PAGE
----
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“Connolly again displays his mastery at combining the hardboiled with the supernatural.”

Publishers Weekly

“It doesn't get any better than this.”

“The beauty of John Connolly's Charlie Parker novels is how the characters continue to evolve.”

The Jacksonville Times

A Time of Torment

Parker confronts his own inner demons as he faces a dangerous group known as "The Brethren."

 A Time of Torment


Jerome Burnel was once a hero. He took action to save lives, never imagining how that might put his own at risk. Unknown forces humiliated him and stripped him of everything, sending him to prison for a crime he didn't commit. He believes it's only a matter of time before these forces kill him — but before he dies, he wants answers. Burnel turns to Charlie Parker: who are the people who ruined his life? What happened to the young woman he saved? And what is the secret concealed in a small town in West Virginia, where an ancient power rests? Charlie Parker, reborn from death, is finding new ways to do battle with old evil. He and his longtime allies, Louis and Angel, descend on a strange, isolated community called The Cut, whose leaders serve only the Dead King.

  • Chapter I

    They’re circling now, then falling, descending in a slow gyre, dropping so gently that their approach can barely be discerned. They are hawks in the form of men, and the one who leads them is doubly transformed: lost and found, human and bird; youngest of them, yet strangely old. He has endured, and in this endurance he has been forged anew. He has seen a world beyond this one. He has glimpsed the face of a new god.

    He is at peace with himself, and so he will wage war.

    Faster they come, the spiral narrowing, the three almost as one, their coats mantling in the chill fall air; and not a whisper of their approach, not a passing shadow nor a sparrow startled, only the stillness of a world waiting to be shattered, and the perfect balance of a life, perhaps, to be saved and a life, perhaps, to be ended.

    The clouds part, pierced by a shaft of light that catches them in flight, as though they have attracted, however briefly, the attention of a deity long slumbering but now awake, roused by martial clamor and the raising of armies in the name of the Captain, the One Who Waits Behind the Glass, the God of Wasps.

    And the old deity will set His child against them, and the hawks will follow.


    It was a long time since the Gray Man had considered the possibility of being caught, for the Gray Man did not truly exist. He had no physical form. He dwelt alongside another, sharing the same skin, and only at the final breath might there have been a glimpse of the essence of his true nature, although even then he preferred to remain unseen, concealed by darkness. He was not above causing pain, although this was as much a matter of whim as any particular tastes that he might have possessed. A death was only the beginning, which was why he had survived undetected for so long. He could make a kill lasts for years. Physical pain was finite, for ultimately the body would surrender the soul, but emotional agony was capable of infinite variations, and the subtlest of modifications might release from the wound a new torrent of distress.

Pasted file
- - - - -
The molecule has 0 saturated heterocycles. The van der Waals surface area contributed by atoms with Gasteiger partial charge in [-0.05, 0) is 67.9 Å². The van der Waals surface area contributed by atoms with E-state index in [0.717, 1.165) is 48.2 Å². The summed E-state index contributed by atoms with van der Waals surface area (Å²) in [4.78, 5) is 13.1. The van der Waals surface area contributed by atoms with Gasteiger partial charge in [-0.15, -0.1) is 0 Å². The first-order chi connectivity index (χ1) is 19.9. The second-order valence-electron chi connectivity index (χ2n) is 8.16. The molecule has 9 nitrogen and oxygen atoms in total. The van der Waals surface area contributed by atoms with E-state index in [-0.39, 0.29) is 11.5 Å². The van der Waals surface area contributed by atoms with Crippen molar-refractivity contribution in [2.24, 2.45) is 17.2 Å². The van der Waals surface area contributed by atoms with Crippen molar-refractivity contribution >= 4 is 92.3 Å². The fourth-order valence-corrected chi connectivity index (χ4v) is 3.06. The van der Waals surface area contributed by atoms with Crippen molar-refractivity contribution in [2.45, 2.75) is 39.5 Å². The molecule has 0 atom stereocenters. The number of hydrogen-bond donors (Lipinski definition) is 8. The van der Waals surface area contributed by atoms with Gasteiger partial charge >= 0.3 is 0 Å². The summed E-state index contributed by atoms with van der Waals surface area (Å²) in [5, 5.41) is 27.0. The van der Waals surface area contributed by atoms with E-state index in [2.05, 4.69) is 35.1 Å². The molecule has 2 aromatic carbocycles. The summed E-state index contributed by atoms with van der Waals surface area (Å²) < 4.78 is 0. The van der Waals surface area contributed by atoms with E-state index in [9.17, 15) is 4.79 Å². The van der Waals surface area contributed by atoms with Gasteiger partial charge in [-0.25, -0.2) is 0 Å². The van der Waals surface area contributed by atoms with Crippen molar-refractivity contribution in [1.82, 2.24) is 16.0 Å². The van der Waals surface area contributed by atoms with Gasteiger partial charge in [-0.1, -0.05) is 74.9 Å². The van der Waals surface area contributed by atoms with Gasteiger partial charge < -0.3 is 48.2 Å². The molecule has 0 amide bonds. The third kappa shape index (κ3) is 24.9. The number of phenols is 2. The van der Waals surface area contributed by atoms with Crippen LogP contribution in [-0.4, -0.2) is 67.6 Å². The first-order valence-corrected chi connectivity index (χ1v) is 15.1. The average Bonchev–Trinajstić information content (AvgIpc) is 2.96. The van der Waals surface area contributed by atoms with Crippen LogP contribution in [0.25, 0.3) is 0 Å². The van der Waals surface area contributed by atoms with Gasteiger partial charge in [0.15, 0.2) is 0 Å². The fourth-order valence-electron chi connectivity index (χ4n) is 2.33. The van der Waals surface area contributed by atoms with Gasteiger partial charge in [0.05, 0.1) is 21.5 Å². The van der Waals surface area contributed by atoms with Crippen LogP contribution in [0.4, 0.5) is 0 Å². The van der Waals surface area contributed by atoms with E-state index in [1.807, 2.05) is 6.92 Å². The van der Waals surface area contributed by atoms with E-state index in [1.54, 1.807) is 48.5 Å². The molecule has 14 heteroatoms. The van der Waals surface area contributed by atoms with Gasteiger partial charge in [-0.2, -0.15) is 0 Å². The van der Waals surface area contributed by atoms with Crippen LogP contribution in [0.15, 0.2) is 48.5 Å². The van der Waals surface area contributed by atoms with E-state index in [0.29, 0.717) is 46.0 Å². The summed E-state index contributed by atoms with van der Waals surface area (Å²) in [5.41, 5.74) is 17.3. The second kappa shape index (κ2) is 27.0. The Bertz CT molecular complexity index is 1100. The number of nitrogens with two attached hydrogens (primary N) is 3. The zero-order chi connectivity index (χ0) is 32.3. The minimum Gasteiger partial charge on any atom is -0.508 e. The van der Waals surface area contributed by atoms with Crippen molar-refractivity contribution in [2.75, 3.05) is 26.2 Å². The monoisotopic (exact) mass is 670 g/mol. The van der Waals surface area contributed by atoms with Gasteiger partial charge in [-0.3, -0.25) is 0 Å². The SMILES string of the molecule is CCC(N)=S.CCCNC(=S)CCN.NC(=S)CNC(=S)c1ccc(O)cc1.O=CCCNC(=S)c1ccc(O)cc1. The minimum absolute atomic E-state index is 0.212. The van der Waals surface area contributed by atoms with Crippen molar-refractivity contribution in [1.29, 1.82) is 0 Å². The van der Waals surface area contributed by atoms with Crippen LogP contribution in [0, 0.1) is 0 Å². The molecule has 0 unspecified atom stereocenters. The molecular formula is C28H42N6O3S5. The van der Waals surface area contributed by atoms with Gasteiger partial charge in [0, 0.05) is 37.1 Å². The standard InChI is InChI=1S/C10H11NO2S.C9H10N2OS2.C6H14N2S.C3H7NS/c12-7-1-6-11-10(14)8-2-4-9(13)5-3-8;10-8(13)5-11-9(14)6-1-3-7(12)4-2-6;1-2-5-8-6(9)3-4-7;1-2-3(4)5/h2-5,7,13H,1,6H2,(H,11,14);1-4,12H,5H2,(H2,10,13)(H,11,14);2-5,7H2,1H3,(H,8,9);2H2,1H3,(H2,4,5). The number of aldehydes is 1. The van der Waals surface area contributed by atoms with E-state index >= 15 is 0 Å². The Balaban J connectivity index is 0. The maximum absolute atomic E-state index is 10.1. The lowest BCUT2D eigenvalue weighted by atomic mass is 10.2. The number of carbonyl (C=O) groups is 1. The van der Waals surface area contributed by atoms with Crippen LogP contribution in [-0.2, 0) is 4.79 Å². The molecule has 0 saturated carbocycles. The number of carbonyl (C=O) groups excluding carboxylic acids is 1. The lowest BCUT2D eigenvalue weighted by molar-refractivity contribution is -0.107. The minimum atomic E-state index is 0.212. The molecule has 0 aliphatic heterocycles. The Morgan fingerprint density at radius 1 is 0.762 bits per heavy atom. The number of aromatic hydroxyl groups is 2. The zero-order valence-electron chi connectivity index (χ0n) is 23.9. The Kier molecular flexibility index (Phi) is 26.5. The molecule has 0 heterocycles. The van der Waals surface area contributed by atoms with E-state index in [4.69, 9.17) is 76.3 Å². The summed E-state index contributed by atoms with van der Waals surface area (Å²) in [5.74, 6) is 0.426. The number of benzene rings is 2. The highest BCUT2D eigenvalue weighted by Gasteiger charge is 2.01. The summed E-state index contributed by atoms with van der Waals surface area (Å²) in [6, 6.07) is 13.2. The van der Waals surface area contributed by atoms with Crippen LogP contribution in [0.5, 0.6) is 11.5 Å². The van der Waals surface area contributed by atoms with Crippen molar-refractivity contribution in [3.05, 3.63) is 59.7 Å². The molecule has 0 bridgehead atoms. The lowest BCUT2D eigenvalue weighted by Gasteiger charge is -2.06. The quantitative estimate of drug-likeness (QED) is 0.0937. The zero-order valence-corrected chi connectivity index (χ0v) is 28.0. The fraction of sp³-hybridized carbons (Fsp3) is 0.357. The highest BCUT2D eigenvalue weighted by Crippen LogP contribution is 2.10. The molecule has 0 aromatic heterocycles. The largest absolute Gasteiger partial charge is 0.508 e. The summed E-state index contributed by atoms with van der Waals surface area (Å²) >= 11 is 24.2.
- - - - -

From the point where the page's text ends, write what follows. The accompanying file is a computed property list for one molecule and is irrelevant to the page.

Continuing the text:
In the persona that he presented to the world, the Gray Man was a reverse chameleon. His name was Roger Ormsby, and he was small, colorful, and greatly liked. He was in his early sixties, with an impish humor. His hair and beard were white, but neatly trimmed. He proudly carried before him his little potbelly, like a happily expectant mother demonstrating the pleasure she takes in her burden. He favored red suspenders and vests of unusual design. He wore tweed in winter and linen in summer, preferring creams and tans but offsetting them with tastefully bright ties and handkerchiefs. He could play the piano, and waltz and two-step with ease, but inside Ormsby was a foul thing animating him as a puppeteer works a marionette, and only an expert might have detected the sterility of his renditions of beloved classics as his fingers moved across the keys, or the joyless precision of every move he made on a dance floor.

    Ormsby did not discuss politics or religion. He took only frivolous subjects seriously, and as a consequence was much valued as a dinner guest. He was a happy widower, faithful to the memory of his departed wife to the extent that he would do no more than flirt with the less lonely widows of Champaign, Illinois, but not so in love with the ghost of his departed spouse as to allow the loss of her to cloud his spirit or the spirits of others. He was always in demand as a companion for theater, movies, and the occasional light opera, and the absence of a sexual component to his relationships meant that he moved in and out of social situations with ease. He was a Friend of the Library, a member of the Audubon Society, a regular fixture at lectures on local history, and a generous—but not overgenerous—donor to good causes. True, there were some who disliked him, for no man can be loved by all, but in general such naysayers were regarded by the majority as willfully ornery, unable to accept that someone might simply be a force for contentment in the world.

    And so Roger Ormsby bobbed through life in his vibrant plumage, advertising his presence, hiding nothing, but when he closed his front door behind him the artificial light in his eyes was suffocated, and the face of the Gray Man was pendent like a dead moon in the blackness of his pupils.

  • O'Mahony's A Time of Torment
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